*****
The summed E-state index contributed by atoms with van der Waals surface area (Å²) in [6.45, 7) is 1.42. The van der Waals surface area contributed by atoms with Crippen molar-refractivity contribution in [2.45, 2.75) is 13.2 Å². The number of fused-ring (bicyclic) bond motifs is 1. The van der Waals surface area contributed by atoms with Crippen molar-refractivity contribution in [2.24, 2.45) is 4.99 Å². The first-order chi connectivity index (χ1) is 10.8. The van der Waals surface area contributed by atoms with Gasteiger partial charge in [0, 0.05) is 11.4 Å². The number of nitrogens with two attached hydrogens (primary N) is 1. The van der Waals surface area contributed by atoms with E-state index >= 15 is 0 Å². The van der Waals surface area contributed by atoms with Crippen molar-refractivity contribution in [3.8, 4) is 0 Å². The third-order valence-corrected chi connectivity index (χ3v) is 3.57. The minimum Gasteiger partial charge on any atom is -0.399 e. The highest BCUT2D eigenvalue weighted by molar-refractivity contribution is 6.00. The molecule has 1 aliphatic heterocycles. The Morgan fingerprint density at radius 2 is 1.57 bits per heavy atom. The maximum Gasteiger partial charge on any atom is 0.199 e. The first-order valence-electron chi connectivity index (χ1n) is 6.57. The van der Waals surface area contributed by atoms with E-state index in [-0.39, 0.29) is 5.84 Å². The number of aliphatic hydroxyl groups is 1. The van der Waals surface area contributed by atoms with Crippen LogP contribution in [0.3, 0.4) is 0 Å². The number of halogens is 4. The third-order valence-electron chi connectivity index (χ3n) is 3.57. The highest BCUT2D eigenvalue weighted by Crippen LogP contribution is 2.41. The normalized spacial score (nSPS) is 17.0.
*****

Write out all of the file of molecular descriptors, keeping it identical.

The summed E-state index contributed by atoms with van der Waals surface area (Å²) in [6.45, 7) is 1.42. The van der Waals surface area contributed by atoms with Crippen molar-refractivity contribution in [2.45, 2.75) is 13.2 Å². The number of fused-ring (bicyclic) bond motifs is 1. The van der Waals surface area contributed by atoms with Crippen molar-refractivity contribution in [2.24, 2.45) is 4.99 Å². The first-order chi connectivity index (χ1) is 10.8. The van der Waals surface area contributed by atoms with Gasteiger partial charge in [0, 0.05) is 11.4 Å². The number of nitrogens with two attached hydrogens (primary N) is 1. The van der Waals surface area contributed by atoms with E-state index >= 15 is 0 Å². The van der Waals surface area contributed by atoms with Crippen molar-refractivity contribution in [3.8, 4) is 0 Å². The third-order valence-corrected chi connectivity index (χ3v) is 3.57. The minimum Gasteiger partial charge on any atom is -0.399 e. The highest BCUT2D eigenvalue weighted by molar-refractivity contribution is 6.00. The molecule has 1 aliphatic heterocycles. The Morgan fingerprint density at radius 2 is 1.57 bits per heavy atom. The maximum Gasteiger partial charge on any atom is 0.199 e. The first-order valence-electron chi connectivity index (χ1n) is 6.57. The van der Waals surface area contributed by atoms with E-state index in [-0.39, 0.29) is 5.84 Å². The number of aliphatic hydroxyl groups is 1. The van der Waals surface area contributed by atoms with Crippen LogP contribution in [0.3, 0.4) is 0 Å². The number of halogens is 4. The third-order valence-electron chi connectivity index (χ3n) is 3.57. The highest BCUT2D eigenvalue weighted by Crippen LogP contribution is 2.41. The normalized spacial score (nSPS) is 17.0.